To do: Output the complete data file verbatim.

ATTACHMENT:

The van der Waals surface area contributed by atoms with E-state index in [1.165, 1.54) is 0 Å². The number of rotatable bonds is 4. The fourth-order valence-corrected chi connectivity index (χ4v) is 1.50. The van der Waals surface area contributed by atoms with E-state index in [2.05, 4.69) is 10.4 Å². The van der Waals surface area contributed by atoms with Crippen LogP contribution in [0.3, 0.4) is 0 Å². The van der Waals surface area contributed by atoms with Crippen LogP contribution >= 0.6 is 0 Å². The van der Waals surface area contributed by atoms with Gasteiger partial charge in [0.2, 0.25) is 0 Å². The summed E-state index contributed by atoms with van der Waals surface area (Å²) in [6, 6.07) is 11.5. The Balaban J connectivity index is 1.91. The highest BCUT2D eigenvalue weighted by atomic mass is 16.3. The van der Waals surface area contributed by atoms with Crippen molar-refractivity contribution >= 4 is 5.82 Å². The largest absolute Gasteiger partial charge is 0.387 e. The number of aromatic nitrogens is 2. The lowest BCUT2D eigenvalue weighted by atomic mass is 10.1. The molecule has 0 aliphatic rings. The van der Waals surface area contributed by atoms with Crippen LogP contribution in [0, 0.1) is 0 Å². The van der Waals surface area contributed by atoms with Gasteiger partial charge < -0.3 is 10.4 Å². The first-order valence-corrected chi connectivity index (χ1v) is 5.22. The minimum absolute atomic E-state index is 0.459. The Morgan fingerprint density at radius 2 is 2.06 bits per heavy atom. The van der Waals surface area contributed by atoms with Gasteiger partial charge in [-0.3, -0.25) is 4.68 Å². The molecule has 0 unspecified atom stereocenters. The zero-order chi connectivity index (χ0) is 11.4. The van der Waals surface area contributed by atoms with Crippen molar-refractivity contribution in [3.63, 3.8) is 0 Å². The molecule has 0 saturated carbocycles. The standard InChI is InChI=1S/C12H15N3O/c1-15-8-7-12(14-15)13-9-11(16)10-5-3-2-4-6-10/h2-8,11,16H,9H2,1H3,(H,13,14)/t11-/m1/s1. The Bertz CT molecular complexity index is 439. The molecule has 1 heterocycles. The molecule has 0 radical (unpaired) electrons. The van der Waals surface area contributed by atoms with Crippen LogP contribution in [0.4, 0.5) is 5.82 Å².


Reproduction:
The van der Waals surface area contributed by atoms with E-state index in [1.165, 1.54) is 0 Å². The number of rotatable bonds is 4. The fourth-order valence-corrected chi connectivity index (χ4v) is 1.50. The van der Waals surface area contributed by atoms with E-state index in [2.05, 4.69) is 10.4 Å². The van der Waals surface area contributed by atoms with Crippen LogP contribution in [0.3, 0.4) is 0 Å². The van der Waals surface area contributed by atoms with Crippen LogP contribution >= 0.6 is 0 Å². The van der Waals surface area contributed by atoms with Gasteiger partial charge in [0.2, 0.25) is 0 Å². The summed E-state index contributed by atoms with van der Waals surface area (Å²) in [6, 6.07) is 11.5. The Balaban J connectivity index is 1.91. The highest BCUT2D eigenvalue weighted by atomic mass is 16.3. The van der Waals surface area contributed by atoms with Crippen molar-refractivity contribution >= 4 is 5.82 Å². The largest absolute Gasteiger partial charge is 0.387 e. The number of aromatic nitrogens is 2. The lowest BCUT2D eigenvalue weighted by atomic mass is 10.1. The molecule has 0 aliphatic rings. The van der Waals surface area contributed by atoms with Crippen LogP contribution in [0, 0.1) is 0 Å². The van der Waals surface area contributed by atoms with Gasteiger partial charge < -0.3 is 10.4 Å². The first-order valence-corrected chi connectivity index (χ1v) is 5.22. The minimum absolute atomic E-state index is 0.459. The Morgan fingerprint density at radius 2 is 2.06 bits per heavy atom. The van der Waals surface area contributed by atoms with Gasteiger partial charge in [-0.3, -0.25) is 4.68 Å². The molecule has 0 unspecified atom stereocenters. The zero-order chi connectivity index (χ0) is 11.4. The van der Waals surface area contributed by atoms with Crippen molar-refractivity contribution in [3.63, 3.8) is 0 Å². The molecule has 0 saturated carbocycles. The standard InChI is InChI=1S/C12H15N3O/c1-15-8-7-12(14-15)13-9-11(16)10-5-3-2-4-6-10/h2-8,11,16H,9H2,1H3,(H,13,14)/t11-/m1/s1. The Bertz CT molecular complexity index is 439. The molecule has 1 heterocycles. The molecule has 0 radical (unpaired) electrons. The van der Waals surface area contributed by atoms with Crippen LogP contribution in [0.4, 0.5) is 5.82 Å².